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Hoffmann, R. A wiki for the life sciences where authorship matters. Nature Genetics (2008)

The reaction of yeast cystathionine beta-synthase is rate-limited by the conversion of aminoacrylate to cystathionine.

Our studies of the reaction mechanism of cystathionine beta-synthase from Saccharomyces cerevisiae (yeast) are facilitated by the spectroscopic properties of the pyridoxal phosphate coenzyme that forms a series of intermediates in the reaction of L-serine and L-homocysteine to form L-cystathionine. To characterize these reaction intermediates, we have carried out rapid-scanning stopped-flow and single-wavelength stopped-flow kinetic measurements under pre-steady-state conditions, as well as circular dichroism and fluorescence spectroscopy under steady-state conditions. We find that the gem-diamine and external aldimine of aminoacrylate are the primary intermediates in the forward half-reaction with L-serine and that the external aldimine of aminoacrylate or its complex with L-homocysteine is the primary intermediate in the reverse half-reaction with L-cystathionine. The second forward half-reaction of aminoacrylate with L-homocysteine is rapid. No primary kinetic isotope effect was obtained in the forward half-reaction with L-serine. The results provide evidence (1) that the formation of the external aldimine of L-serine is faster than the formation of the aminoacrylate intermediate, (2) that aminoacrylate is formed by the concerted removal of the alpha-proton and the hydroxyl group of L-serine, and (3) that the rate of the overall reaction is rate-limited by the conversion of aminoacrylate to L-cystathionine. We compare our results with cystathionine beta-synthase with those of related investigations of tryptophan synthase and O-acetylserine sulfhydrylase.[1]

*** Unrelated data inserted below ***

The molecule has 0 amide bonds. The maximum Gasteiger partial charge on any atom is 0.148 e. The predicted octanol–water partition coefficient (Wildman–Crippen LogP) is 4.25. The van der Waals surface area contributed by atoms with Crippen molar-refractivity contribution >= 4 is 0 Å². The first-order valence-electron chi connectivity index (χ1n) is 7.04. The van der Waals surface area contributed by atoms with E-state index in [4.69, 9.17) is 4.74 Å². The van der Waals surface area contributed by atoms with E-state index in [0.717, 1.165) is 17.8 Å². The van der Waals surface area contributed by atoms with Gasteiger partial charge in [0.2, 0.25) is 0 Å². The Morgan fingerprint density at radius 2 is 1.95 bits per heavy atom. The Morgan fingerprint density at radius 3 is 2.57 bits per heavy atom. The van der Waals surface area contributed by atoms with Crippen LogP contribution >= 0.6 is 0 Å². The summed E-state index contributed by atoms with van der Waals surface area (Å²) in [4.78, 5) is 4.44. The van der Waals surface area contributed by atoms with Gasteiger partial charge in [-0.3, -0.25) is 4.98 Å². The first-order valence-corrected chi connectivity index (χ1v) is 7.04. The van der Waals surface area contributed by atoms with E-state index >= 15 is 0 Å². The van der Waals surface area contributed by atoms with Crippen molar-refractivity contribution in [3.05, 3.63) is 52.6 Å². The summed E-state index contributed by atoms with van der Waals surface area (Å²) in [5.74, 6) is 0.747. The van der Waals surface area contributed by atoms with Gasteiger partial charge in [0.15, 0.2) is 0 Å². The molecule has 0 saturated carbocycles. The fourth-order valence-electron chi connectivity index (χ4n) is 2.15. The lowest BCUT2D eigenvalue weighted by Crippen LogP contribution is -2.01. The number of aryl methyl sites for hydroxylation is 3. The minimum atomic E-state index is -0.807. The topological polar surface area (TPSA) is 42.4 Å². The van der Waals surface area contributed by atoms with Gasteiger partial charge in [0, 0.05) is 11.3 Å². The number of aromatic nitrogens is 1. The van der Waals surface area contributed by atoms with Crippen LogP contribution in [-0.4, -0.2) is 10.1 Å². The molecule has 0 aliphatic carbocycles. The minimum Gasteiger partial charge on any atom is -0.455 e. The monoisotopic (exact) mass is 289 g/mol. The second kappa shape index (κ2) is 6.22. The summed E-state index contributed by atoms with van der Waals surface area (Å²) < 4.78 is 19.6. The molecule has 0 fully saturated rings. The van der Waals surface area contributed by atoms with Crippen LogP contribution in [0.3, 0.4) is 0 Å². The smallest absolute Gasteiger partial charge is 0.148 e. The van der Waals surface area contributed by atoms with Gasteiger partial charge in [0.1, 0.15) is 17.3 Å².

1. The reaction of yeast cystathionine beta-synthase is rate-limited by the conversion of aminoacrylate to cystathionine. Jhee, K.H., Niks, D., McPhie, P., Dunn, M.F., Miles, E.W. Biochemistry (2001) [Pubmed]
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